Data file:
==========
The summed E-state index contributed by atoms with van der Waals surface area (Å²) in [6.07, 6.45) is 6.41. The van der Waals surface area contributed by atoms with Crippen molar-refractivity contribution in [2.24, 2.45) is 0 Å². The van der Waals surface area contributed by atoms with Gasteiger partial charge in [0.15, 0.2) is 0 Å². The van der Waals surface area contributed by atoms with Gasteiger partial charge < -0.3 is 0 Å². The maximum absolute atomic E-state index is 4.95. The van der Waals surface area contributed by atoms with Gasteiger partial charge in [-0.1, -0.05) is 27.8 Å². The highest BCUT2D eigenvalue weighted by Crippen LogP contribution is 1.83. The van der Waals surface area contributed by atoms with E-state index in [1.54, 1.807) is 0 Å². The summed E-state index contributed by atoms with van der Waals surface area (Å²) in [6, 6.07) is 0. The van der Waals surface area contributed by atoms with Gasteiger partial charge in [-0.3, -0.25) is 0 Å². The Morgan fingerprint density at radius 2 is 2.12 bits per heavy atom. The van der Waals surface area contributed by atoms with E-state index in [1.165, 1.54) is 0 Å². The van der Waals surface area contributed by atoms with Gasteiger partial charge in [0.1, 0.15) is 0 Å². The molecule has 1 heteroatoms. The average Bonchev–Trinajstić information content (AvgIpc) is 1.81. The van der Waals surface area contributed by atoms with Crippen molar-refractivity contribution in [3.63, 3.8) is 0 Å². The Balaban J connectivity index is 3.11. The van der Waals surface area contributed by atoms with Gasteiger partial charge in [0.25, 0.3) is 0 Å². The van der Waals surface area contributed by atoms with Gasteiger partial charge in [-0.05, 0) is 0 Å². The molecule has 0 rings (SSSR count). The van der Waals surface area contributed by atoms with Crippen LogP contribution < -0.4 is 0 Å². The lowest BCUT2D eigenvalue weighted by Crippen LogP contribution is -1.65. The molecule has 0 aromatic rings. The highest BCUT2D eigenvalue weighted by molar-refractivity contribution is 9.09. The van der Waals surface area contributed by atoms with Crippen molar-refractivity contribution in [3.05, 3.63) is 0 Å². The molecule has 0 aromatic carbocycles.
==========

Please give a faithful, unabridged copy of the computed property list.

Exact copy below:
The summed E-state index contributed by atoms with van der Waals surface area (Å²) in [6.07, 6.45) is 6.41. The van der Waals surface area contributed by atoms with Crippen molar-refractivity contribution in [2.24, 2.45) is 0 Å². The van der Waals surface area contributed by atoms with Gasteiger partial charge in [0.15, 0.2) is 0 Å². The van der Waals surface area contributed by atoms with Gasteiger partial charge < -0.3 is 0 Å². The maximum absolute atomic E-state index is 4.95. The van der Waals surface area contributed by atoms with Gasteiger partial charge in [-0.1, -0.05) is 27.8 Å². The highest BCUT2D eigenvalue weighted by Crippen LogP contribution is 1.83. The van der Waals surface area contributed by atoms with E-state index in [1.54, 1.807) is 0 Å². The summed E-state index contributed by atoms with van der Waals surface area (Å²) in [6, 6.07) is 0. The van der Waals surface area contributed by atoms with Gasteiger partial charge in [-0.3, -0.25) is 0 Å². The Morgan fingerprint density at radius 2 is 2.12 bits per heavy atom. The van der Waals surface area contributed by atoms with E-state index in [1.165, 1.54) is 0 Å². The van der Waals surface area contributed by atoms with Gasteiger partial charge in [0.1, 0.15) is 0 Å². The molecule has 1 heteroatoms. The average Bonchev–Trinajstić information content (AvgIpc) is 1.81. The van der Waals surface area contributed by atoms with Crippen molar-refractivity contribution in [3.63, 3.8) is 0 Å². The Balaban J connectivity index is 3.11. The van der Waals surface area contributed by atoms with Gasteiger partial charge in [0.25, 0.3) is 0 Å². The van der Waals surface area contributed by atoms with Gasteiger partial charge in [-0.05, 0) is 0 Å². The molecule has 0 rings (SSSR count). The van der Waals surface area contributed by atoms with Crippen LogP contribution < -0.4 is 0 Å². The lowest BCUT2D eigenvalue weighted by Crippen LogP contribution is -1.65. The molecule has 0 aromatic rings. The highest BCUT2D eigenvalue weighted by molar-refractivity contribution is 9.09. The van der Waals surface area contributed by atoms with Crippen molar-refractivity contribution in [3.05, 3.63) is 0 Å². The molecule has 0 aromatic carbocycles.